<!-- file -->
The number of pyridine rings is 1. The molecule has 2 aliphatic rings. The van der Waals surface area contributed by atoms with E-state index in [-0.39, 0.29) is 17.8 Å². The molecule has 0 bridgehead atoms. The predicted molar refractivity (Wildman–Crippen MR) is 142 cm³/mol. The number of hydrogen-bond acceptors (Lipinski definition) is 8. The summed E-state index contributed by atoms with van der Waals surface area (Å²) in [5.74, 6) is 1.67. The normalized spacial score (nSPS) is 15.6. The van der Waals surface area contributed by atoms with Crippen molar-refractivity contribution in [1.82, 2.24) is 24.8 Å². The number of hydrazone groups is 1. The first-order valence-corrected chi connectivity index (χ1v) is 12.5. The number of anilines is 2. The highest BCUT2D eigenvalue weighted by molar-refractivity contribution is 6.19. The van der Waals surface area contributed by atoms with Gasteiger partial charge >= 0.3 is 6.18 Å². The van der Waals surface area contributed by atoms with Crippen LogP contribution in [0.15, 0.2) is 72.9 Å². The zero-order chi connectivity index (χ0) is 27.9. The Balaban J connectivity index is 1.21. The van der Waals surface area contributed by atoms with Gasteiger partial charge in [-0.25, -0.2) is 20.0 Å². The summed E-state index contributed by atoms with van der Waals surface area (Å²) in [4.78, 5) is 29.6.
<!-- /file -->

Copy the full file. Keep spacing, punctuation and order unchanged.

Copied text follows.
The number of pyridine rings is 1. The molecule has 2 aliphatic rings. The van der Waals surface area contributed by atoms with E-state index in [-0.39, 0.29) is 17.8 Å². The molecule has 0 bridgehead atoms. The predicted molar refractivity (Wildman–Crippen MR) is 142 cm³/mol. The number of hydrogen-bond acceptors (Lipinski definition) is 8. The summed E-state index contributed by atoms with van der Waals surface area (Å²) in [5.74, 6) is 1.67. The normalized spacial score (nSPS) is 15.6. The van der Waals surface area contributed by atoms with Crippen molar-refractivity contribution in [1.82, 2.24) is 24.8 Å². The number of hydrazone groups is 1. The first-order valence-corrected chi connectivity index (χ1v) is 12.5. The number of anilines is 2. The highest BCUT2D eigenvalue weighted by molar-refractivity contribution is 6.19. The van der Waals surface area contributed by atoms with Gasteiger partial charge >= 0.3 is 6.18 Å². The van der Waals surface area contributed by atoms with Crippen LogP contribution in [0.15, 0.2) is 72.9 Å². The zero-order chi connectivity index (χ0) is 27.9. The Balaban J connectivity index is 1.21. The van der Waals surface area contributed by atoms with Gasteiger partial charge in [-0.25, -0.2) is 20.0 Å². The summed E-state index contributed by atoms with van der Waals surface area (Å²) in [4.78, 5) is 29.6.